Amputation-induced reactive oxygen species are required for successful Xenopus tadpole tail regeneration


Understanding the molecular mechanisms that promote successful tissue regeneration is critical for continued advancements in regenerative medicine. Vertebrate amphibian tadpoles of the species Xenopus laevis and Xenopus tropicalis have remarkable abilities to regenerate their tails following amputation1,2, through the coordinated activity of numerous growth factor signalling pathways, including the Wnt, Fgf, Bmp, Notch and TGF-β pathways3,4,5,6. Little is known, however, about the events that act upstream of these signalling pathways following injury. Here, we show that Xenopus tadpole tail amputation induces a sustained production of reactive oxygen species (ROS) during tail regeneration. Lowering ROS levels, using pharmacological or genetic approaches, reduces the level of cell proliferation and impairs tail regeneration. Genetic rescue experiments restored both ROS production and the initiation of the regenerative response. Sustained increased ROS levels are required for Wnt/β-catenin signalling and the activation of one of its main downstream targets, fgf20 (ref. 7), which, in turn, is essential for proper tail regeneration. These findings demonstrate that injury-induced ROS production is an important regulator of tissue regeneration.

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Figure 1: Production of ROS during Xenopus tadpole tail regeneration.
Figure 2: Amputation-induced ROS production does not depend on inflammatory cells.
Figure 3: Pharmacologically lowering ROS levels impairs tail regeneration.
Figure 4: Morpholino-mediated knockdown of cyba results in lowered amputation-induced ROS production and decreased regenerative tissue formation.
Figure 5: Amputation-induced ROS are important for proper growth factor signalling during tail regeneration.


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We thank P. Niethammer (Sloan-Kettering Institute, USA) for the pCS2+ HyperYFP construct, the University of Manchester Bioimaging Facility for guidance with imaging, and R. Paredes and Y. Matsubayashi for advice on statistical analyses. We also thank N. Papalopulu and C. Thompson for comments on the manuscript. This work was supported by a Wellcome Trust Program Grant (E.A.), a Wellcome Trust Career Development Fellowship (J.L.G.), a Wellcome Trust PhD Studentship (P.K.), and grants from the BBSRC (K.D.), The Healing Foundation (N.R.L., Y.C., E.A.) and The National Science Foundation (N.R.L.).

Author information




N.R.L. designed and carried out most of the experiments in this study and co-wrote the manuscript. Y.C. established the HyPerYFP assay in Xenopus, generated spib morphants, and assisted in many of the other experiments in the study. S.I. generated the cyba constructs, and P.K. generated the pHlourin constructs. K.D. performed western blot analyses on the tagged cyba constructs and helped prepare the manuscript. Y.K. performed the C1-blastomere injections and cell-tracking analysis of the inflammatory cells. R.L. performed the whole-mount in situ hybridizations and whole-mount immunohistochemistry experiments. J.L.G. generated the initial finding that the antioxidant MCI-186 could be used to lower ROS in Xenopus. E.A. supervised the project, aided with embryo experiments and co-wrote the manuscript.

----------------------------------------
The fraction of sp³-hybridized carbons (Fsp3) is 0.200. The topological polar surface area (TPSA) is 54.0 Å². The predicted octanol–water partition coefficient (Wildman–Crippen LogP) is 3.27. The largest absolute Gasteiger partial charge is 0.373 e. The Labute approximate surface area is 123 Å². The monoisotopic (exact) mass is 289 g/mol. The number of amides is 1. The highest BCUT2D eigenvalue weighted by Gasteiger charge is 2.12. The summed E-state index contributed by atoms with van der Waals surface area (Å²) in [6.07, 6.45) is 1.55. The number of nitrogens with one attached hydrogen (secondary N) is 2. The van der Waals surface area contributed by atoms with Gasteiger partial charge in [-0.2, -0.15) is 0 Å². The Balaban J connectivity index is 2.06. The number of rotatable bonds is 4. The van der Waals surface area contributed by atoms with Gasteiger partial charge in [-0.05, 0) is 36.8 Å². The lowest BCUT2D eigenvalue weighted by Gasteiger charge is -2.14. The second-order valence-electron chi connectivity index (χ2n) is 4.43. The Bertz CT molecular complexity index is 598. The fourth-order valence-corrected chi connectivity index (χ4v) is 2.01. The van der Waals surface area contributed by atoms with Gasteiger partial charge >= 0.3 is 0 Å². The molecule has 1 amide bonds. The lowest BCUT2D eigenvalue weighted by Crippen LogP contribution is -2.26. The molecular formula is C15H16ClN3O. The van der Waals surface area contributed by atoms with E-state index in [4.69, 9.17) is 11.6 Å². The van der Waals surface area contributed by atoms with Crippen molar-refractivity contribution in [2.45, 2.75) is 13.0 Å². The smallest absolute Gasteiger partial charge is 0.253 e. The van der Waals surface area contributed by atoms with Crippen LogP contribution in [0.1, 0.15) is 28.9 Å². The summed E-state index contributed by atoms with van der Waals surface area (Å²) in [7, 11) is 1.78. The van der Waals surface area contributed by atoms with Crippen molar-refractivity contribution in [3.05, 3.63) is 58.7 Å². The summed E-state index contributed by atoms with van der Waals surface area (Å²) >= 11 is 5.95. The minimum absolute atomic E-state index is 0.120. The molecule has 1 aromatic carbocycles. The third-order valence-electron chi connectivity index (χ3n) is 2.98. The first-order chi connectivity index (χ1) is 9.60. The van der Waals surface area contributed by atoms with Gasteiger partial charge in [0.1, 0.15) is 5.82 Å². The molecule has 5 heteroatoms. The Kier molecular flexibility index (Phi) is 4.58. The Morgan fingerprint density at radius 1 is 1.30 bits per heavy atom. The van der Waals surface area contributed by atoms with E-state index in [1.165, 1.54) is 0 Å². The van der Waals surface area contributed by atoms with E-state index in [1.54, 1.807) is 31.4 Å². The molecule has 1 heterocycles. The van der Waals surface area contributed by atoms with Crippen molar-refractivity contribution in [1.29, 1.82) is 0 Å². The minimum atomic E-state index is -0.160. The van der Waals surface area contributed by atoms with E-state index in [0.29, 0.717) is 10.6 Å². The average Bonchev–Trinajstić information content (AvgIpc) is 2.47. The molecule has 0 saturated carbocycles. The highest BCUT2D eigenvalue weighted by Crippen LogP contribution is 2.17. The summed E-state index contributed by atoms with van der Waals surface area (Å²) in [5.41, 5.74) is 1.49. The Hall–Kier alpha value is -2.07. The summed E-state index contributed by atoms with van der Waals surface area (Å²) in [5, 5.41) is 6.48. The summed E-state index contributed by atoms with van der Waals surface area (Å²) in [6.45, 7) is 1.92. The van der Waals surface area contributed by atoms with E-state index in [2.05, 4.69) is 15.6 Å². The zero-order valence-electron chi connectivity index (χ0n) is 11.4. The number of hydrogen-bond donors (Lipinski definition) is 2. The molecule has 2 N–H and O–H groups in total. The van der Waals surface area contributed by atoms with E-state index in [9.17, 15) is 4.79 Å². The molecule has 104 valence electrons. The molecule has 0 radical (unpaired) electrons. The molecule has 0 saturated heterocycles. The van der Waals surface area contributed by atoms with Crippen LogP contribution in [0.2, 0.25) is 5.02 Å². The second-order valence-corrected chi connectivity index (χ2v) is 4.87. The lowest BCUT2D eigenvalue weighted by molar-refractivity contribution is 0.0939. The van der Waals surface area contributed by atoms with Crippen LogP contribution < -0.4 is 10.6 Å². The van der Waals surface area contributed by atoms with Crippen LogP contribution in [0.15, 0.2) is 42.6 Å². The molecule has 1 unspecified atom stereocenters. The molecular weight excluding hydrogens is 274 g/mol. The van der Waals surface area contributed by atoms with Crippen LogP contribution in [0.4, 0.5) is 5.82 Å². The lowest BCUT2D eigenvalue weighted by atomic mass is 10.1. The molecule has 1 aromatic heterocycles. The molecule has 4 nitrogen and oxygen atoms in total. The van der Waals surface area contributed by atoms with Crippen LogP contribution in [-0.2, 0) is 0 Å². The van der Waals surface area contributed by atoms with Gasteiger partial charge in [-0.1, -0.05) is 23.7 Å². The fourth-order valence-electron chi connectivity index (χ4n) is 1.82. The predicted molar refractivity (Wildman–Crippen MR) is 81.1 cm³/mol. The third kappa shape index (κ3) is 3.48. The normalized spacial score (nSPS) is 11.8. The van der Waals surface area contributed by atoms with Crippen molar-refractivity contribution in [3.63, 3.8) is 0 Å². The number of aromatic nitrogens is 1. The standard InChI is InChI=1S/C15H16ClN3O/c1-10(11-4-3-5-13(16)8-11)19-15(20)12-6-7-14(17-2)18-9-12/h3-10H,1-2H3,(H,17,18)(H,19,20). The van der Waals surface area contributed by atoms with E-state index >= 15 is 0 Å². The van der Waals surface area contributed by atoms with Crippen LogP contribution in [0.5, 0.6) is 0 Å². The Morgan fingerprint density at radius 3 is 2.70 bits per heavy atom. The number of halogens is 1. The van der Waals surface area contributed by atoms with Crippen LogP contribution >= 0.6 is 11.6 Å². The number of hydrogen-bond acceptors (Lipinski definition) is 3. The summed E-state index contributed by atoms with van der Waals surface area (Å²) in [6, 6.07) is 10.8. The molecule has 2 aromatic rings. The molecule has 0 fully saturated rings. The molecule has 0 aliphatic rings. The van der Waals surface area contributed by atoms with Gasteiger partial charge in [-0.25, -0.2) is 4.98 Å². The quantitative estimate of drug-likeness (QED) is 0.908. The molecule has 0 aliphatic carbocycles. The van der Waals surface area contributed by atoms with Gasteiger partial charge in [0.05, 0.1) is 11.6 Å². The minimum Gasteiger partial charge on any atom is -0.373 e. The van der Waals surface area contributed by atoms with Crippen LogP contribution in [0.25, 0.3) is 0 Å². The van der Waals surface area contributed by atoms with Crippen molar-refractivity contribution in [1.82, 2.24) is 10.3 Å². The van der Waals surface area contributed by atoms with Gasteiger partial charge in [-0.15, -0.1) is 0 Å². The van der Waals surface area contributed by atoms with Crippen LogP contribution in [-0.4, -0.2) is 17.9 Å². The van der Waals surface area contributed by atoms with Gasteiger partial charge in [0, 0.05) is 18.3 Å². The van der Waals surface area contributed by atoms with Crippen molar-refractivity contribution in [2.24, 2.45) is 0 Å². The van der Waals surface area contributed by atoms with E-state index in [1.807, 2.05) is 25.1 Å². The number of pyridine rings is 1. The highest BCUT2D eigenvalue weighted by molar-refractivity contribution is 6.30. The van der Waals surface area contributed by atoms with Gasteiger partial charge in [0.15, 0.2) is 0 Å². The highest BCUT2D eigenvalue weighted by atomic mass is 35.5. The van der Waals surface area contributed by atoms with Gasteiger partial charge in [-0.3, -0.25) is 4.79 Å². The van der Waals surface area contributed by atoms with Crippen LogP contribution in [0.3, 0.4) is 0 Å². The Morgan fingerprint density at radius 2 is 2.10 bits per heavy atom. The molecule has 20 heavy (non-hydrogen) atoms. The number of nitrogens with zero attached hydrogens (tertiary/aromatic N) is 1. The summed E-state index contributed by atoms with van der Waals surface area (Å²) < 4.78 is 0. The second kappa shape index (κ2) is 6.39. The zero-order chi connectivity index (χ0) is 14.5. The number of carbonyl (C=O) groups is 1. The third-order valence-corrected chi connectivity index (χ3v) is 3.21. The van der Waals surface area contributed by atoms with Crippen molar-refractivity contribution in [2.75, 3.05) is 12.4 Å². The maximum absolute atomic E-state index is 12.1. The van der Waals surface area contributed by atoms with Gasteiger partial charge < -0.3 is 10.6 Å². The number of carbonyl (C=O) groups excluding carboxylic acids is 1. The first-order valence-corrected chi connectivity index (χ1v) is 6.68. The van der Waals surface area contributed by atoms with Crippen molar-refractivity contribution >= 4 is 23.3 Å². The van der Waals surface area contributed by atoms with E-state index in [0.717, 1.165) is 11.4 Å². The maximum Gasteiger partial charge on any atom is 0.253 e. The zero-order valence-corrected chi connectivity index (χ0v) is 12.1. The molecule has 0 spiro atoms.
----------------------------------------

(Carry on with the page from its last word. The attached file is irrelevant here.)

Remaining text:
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Correspondence to Yaoyao Chen or Enrique Amaya.

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The authors declare no competing financial interests.

Supplementary information

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Supplementary Information (PDF 1198 kb)

Simultaneous imaging of HyPerYFP and RFP labeled inflammatory cells for the first 6 h following tail amputation.

Upper left panel shows transillumination, lower left panel shows HyPerYFP ratio, upper right panel shows RFP labelled inflammatory cells, lower right panel shows RFP labelled inflammatory cells and their tracked migratory behaviour. Images were captured at one-minute intervals. (MOV 33848 kb)

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Love, N., Chen, Y., Ishibashi, S. et al. Amputation-induced reactive oxygen species are required for successful Xenopus tadpole tail regeneration. Nat Cell Biol 15, 222–228 (2013).

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